My H has a friend who left the business world for med school, but she did take a post-bac at Columbia to get the med school requirements. It was a longer road that way, but she did it.
I would agree with @artloversplus that it may be hard to get the med school requirements done in an undergrad b-school program. Business schools have their own core curriculum (in addition to the core curriculum/distribution requirements to graduate from the college) that must be taken leaving fewer free electives for pre-med coursework. (FWIW I’m a CPA, worked for a Big 4 firm so I have a b-school background)
What about students who major in engineering, music, philosophy etc.? Many if not most medical students do not major in science. Why are you singling out business majors as a group who would not have a “conviction in medicine”?
Business school is a professional school, medical schools do not take too many graduates from professional schools. because the students are difficult to show their conviction and dedication in medicine. It is hard for business school students to do both business related interns and medical related ECs in the same time. This also applies to professional schools such as Nursing, Engineering (except bio-engineering), BFA and architecture schools. Liberal Arts degrees are different, because there is not much “professional” elements in their curriculum.
For example, my D was a bio major, she had a lot of research hours in college, upon graduation, she did not immediately apply for med school because she felt she did not have enough clinical experiences, so it took her a whole gap year to make up that aspect.
I did not say business majors cannot apply for med school, all I was saying is that within the 4 years time, it is hard for a business major to gain enough medical ECs to be medical school worthy. If you are dead head for med school as a business major, you may have to take year or two to make up the prerequisites, GPA, Mcat or medical ECs before applying for med school. That may have defeated the purpose to go to a business school.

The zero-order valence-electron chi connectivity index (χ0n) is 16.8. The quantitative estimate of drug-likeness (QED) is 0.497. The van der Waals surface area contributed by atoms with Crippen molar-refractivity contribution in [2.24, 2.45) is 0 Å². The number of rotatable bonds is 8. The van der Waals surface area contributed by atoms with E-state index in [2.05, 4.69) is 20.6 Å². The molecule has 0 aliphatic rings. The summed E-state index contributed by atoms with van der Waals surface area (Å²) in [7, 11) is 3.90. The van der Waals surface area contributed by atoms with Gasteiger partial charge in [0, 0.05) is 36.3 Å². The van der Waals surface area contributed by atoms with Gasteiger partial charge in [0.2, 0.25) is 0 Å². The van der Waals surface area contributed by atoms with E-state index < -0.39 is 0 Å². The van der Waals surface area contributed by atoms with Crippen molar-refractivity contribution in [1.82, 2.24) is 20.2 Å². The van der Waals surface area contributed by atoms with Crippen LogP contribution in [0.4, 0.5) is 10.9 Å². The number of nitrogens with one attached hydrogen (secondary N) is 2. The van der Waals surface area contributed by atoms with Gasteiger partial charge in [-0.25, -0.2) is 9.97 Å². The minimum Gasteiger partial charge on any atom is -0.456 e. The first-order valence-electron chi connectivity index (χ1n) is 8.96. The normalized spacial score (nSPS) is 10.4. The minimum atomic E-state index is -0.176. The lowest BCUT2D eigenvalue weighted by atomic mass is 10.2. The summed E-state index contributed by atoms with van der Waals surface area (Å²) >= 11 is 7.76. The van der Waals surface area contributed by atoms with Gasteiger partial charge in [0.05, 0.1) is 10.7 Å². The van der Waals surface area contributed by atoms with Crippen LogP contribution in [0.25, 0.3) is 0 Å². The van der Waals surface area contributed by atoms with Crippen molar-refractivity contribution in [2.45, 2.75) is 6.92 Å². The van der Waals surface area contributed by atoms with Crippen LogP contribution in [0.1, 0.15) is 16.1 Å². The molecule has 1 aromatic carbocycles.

I also used CPA as an example to show how business and medicine do not mix well. If you want be a CPA, basically you cannot be a physician or vis versa. You could, after few years as a public accountant, go back to a post bacc program and get into medical school, as the person went to Columbia post bacc in the above post.
Sorry, but you’re wrong…
Of the 21,338 med school matriculants in 2017, 11,534 of them were bio majors. Another 2182 were physical science (chem, physics) majors. If you want to count math as a science, then add another 162.
So science majors make up the vast majority (~75%) of med students.
The next largest major was “Other” (3789 matriculants) which includes engineering, business, and all applicants who have multiple majors (one of which may be a science major).
And in @artloversplus defense, adcomms do question the commitment to medicine of students who majored in subjects that lead directly to a professional career (like business, engineering, music performance, specialized health sciences). “If you wanted to be doctor, why did you study ____?” This is a question they’re guaranteed to get during interviews. If the student has a good answer, then no harm, no foul. If they don’t have a good answer, or if they say that X is their back-up career in case they don’t admitted to med school, then their answer hurts their chances for admission.
Adcomms don’t want admit anyone who isn’t fully committed to becoming a physician.
Post bacc programs are wonderful for people who decide late in their college career or after graduation that they want to pursue medicine, but formal post baccs are expensive (most are in the $40K+/year range) and even at programs with linkages, a med school acceptance is never a sure thing. (Only the very top few students are admitted via the linkage.) Plus all post baccs are high risk-high reward scenarios. Do well, finish with 3.7+ GPA and you have a 50-50 chance of getting a med school acceptance. (Or about the same chance as students applying to med school in the traditional path.) Don’t finish with the necessary GPA–you can kiss any hope of med school good bye.
For any undergrad who knows from Day 1 of college they want pursue med school, planning for a career changer post bacc is foolish and expensive. You’re paying for extra years of college AND you’re losing the years of physician’s salary by postponing entry into career.